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Barb Curran's discussion posts

  • Barb Curran 26 Jan 2014 8:24pm () in New initiative announced to help raise student achievement

    With all due respect Jill, ask Phillipstown, Salisbury, Branston Intermediate... about MOE consultation. There is an agenda here around education that is more about neoliberal values of competition and privitasation than it is about improving education. I don't need to be paid extra to share good practice, and neither do my colleagues. If they truly wanted to make it easier for good teachers to stay in the classroom, why limit the Advanced Skills teachers in the Primary Teachers Collective Agreement to 800, and then find money for this? This is more about embedding National Standards and disrupting teachers relationships with their units. I hope I'm wrong, but the history of this government with education makes me dubious. Absolutely people should contact those on the working party to express their ideas, and I fully intend to do so. In the meantime I hope people look at the pros and the cons of this proposal.

  • Barb Curran 24 Jan 2014 11:34am () in New initiative announced to help raise student achievement

    The devil will in fact be in the details. What will be the criteria to be selected? I suspect that it will be school or class performance on National Standards that will be used to determine who is an expert teacher or principal. For many years NZEI Te Riu Roa has wanted a way to recognise good teachers who wish to stay in the classroom as opposed to becoming a Team leader, AP or DP. After a protracted battle involving stop work meetings and national marches, we were finally offered 800 Advanced Skills teacher positions for attracting a $5000 stipend. These are based on skills and attributes, through an application process. All of a sudden there is more money for many more teachers to be chosen by an unknown process. I am therefore very dubious about this. Teachers and principals are successful within a certain context (urban/rural, school size, ethnicity, socio-economic status etc.) and I'm not sure that it will be easy for those skills to transfer to "save" a school that is different to where they have had success. It also could threaten collaboration (I'm not going to help, so and so is paid to be a role model) and the autonomy of schools.My advice is be wary until more information about the process is revealed.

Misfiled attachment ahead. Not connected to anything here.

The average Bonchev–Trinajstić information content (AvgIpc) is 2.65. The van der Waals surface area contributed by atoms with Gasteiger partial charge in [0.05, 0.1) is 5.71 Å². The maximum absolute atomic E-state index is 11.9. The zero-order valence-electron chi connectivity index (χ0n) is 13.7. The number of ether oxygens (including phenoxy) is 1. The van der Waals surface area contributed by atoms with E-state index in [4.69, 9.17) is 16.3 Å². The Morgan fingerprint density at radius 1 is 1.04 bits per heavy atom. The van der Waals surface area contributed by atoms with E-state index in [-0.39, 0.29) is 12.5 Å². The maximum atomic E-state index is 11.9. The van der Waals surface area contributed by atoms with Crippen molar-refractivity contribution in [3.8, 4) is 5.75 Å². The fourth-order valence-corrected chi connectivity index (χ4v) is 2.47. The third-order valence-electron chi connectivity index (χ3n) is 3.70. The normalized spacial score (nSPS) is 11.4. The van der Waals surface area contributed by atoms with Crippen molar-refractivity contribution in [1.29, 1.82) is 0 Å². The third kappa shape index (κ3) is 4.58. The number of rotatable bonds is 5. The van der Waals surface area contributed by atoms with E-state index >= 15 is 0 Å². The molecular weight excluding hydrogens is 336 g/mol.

• Barb Curran 26 May 2011 8:20pm () in COWs vs Suites (or other)

    The ideal would/will be each student having their own portable device. In answer to the original question, I guess I lean slightly to having computers/laptops etc in the classroom, so that I can have them used more naturally and throughout the day - not just when I'm scheduled or when they are free.

    Having said that, our pods of netbooks/laptops are well used and the booking system works well. We do occasionally have the not charged not returned issue which can be frustrating for the ICT savvy and very off putting for teachers who are already outside their comfort zone just booking them!